And that's tea

A peek at a tradition enshrined in the longer versions of the game

Steven Lynch
Steven Lynch
Another slice, please. Thank you very much  •  PA Photos

Another slice, please. Thank you very much  •  PA Photos

Cricket is often spoken of as the most English of games, and American visitors in particular are usually amused - or amazed - by the average day at a match. "Cricket," wrote Bill Bryson (a transplanted American who embraced most things British, but couldn't quite cope with its summer game), "is the only sport that incorporates meal breaks," adding that it is also "the only sport in which spectators burn as many calories as players (more if they are moderately restless)". Yes, lunch and tea are ingrained into the fabric of a day's play, although floodlit games do vary the time table a bit.
Actually a day of Test cricket has a fine rhythm to it: two hours play, then a spot of lunch, two more hours of cricket before a cup of tea, followed by another couple of hours, or a little more if the over rate has been slow. The intervals break up the day nicely, and also build in a tension that isn't there in a one-day game, with its one between-innings break (dinner? supper?).
Two batsmen could be well set in a Test… but now there's only ten minutes to lunch, and you don't want to lose a wicket then. And after the interval the batsmen have to come out again, shake off the effects of whatever they've consumed, and play themselves in once more. Less than two hours later and tea is looming: well, that's a bad time to lose a wicket too, so better dig in again.
It's actually rather surprising to discover that stopping for tea during the cricket isn't an English invention at all - the interval was imported from Australia. Going off for a cuppa became standard Down Under in the Tests of 1881-82, but it didn't really catch on in England for some time. Maybe escaping the midsummer sun was more of a priority in Melbourne than Manchester.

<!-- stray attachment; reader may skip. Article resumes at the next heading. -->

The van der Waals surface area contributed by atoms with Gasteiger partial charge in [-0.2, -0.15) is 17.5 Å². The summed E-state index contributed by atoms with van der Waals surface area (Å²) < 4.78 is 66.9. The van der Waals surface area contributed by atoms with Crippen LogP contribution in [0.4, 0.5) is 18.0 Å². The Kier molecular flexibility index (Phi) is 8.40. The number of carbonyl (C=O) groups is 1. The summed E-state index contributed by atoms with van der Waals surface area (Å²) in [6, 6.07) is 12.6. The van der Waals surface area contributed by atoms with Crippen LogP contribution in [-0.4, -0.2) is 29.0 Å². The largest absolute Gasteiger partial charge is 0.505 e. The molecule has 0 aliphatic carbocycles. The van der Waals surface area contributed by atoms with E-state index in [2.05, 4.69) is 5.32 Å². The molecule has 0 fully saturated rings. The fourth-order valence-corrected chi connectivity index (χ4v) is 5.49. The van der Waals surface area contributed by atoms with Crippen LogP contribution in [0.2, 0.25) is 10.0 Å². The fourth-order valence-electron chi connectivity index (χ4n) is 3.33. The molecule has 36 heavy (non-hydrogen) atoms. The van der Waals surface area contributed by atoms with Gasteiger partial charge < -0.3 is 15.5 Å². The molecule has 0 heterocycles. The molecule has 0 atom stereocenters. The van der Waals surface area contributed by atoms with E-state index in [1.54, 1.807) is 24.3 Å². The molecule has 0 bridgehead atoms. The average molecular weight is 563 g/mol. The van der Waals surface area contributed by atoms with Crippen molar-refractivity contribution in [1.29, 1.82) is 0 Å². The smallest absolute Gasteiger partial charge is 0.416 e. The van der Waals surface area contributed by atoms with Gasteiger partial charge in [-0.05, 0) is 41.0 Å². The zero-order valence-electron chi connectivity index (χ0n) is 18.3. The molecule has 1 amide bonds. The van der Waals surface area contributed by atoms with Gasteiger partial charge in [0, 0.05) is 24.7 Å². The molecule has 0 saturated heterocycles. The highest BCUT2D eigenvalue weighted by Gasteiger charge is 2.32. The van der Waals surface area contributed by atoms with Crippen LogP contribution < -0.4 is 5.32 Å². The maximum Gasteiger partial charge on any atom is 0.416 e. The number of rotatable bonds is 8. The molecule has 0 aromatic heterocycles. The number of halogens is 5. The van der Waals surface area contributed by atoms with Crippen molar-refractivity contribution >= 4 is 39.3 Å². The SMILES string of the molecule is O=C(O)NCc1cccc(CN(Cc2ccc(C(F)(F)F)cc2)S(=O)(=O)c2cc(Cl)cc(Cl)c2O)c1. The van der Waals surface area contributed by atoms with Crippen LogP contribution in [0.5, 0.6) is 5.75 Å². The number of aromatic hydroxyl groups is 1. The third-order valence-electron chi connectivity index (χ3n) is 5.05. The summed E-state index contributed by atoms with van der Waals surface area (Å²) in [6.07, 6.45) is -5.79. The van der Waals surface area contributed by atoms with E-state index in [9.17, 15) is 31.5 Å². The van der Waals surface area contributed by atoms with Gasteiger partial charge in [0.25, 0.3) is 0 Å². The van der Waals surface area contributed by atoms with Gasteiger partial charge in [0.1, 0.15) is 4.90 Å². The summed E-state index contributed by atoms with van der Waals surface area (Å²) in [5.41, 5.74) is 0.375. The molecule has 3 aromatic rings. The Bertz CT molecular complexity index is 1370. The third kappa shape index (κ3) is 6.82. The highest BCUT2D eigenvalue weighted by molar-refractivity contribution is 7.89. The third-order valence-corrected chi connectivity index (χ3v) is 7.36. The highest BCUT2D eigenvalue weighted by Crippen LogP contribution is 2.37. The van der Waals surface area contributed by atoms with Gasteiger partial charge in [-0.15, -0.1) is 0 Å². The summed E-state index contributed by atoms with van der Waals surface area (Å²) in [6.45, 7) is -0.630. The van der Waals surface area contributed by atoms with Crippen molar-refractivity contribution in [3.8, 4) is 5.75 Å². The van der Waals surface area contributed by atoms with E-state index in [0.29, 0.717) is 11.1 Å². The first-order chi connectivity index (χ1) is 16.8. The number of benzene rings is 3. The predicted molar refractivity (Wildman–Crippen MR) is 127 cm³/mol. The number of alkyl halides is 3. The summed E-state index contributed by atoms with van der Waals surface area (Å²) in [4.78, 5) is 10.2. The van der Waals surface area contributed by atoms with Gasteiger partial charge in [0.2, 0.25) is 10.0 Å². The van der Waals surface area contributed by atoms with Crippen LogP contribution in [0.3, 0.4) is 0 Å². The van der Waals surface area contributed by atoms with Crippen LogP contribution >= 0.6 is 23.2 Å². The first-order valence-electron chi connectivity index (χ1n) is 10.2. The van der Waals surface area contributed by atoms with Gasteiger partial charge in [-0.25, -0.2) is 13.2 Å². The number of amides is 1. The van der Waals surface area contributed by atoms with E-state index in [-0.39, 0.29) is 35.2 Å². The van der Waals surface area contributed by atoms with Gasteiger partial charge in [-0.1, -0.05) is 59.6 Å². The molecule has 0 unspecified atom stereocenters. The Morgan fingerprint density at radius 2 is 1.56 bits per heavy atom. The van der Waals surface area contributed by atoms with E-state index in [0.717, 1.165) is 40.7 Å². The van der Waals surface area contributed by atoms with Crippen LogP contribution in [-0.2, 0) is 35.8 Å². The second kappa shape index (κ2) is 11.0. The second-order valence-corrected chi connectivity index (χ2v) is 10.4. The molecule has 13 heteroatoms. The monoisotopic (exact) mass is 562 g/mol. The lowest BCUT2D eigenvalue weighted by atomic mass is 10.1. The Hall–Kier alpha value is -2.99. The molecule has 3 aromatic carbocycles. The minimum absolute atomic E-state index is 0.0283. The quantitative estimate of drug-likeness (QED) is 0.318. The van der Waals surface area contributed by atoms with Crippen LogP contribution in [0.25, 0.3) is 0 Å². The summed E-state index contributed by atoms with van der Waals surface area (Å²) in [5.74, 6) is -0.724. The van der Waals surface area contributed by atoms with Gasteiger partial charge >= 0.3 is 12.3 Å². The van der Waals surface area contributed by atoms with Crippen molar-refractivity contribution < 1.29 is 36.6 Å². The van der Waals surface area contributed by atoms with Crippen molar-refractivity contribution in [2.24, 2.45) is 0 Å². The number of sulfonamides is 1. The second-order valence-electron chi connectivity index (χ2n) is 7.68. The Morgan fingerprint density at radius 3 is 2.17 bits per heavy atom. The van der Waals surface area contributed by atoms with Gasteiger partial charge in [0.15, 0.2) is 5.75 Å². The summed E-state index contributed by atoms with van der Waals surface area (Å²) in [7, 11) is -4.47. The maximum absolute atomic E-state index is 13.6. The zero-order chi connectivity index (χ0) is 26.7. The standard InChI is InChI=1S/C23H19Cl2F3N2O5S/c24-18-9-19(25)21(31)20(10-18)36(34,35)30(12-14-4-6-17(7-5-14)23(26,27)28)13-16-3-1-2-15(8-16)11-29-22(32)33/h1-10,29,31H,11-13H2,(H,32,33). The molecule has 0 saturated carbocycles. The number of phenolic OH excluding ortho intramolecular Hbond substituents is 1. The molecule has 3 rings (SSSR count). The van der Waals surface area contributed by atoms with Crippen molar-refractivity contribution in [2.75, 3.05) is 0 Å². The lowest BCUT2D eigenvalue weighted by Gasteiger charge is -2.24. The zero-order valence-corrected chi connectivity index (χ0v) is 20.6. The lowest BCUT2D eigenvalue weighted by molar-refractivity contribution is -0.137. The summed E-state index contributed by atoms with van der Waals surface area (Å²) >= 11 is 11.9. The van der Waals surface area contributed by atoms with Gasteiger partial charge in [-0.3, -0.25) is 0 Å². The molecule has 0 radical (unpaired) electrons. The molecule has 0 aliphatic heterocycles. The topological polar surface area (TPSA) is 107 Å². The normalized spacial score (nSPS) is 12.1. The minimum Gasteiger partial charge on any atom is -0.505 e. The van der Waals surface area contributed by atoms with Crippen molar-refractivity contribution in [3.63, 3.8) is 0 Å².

Joe Darling, Australia's flinty captain, suggested a tea-break when he led the 1899 team to England, and it was taken up after a fashion - refreshments were brought out to the players on the field. In 1902 the same system applied, and it wasn't till 1905, with Darling still in charge, that the players officially left the field. The tradition of taking tea on the field didn't die out completely for some time - charming photos remain of later Gentlemen v Players matches at Scarborough in which the cricketers are being served tea by waitresses who look like "Nippies" from J Lyons & Co. Most of the pictures also feature the players taking the chance to have a not-so-crafty fag, which seems incredible to modern eyes (except perhaps Phil Tufnell's).
I remember, as a rather impoverished junior clerk, sometimes lying in wait for the tea trolley to be wheeled back to the bottom of the stairs, and pouncing on any uneaten sandwiches and cakes
These days the tea interval is enshrined in the longer versions of the game, and a common grumble is that it's not long enough: if an over started before the scheduled time to stop, the break used to be reduced - sometimes the notional 20 minutes shrank to 15 or so. The Cricketers' Who's Who, one of county cricket's standard reference books, always asked the players featured for a suggestion to improve the game - and for years the idea most frequently aired was not fewer overseas players or better pitches, but "extend the tea interval". Everyone does get their full 20 minutes now, after the umpires finally grumbled, but there's no sign of any extension beyond that for the tea break.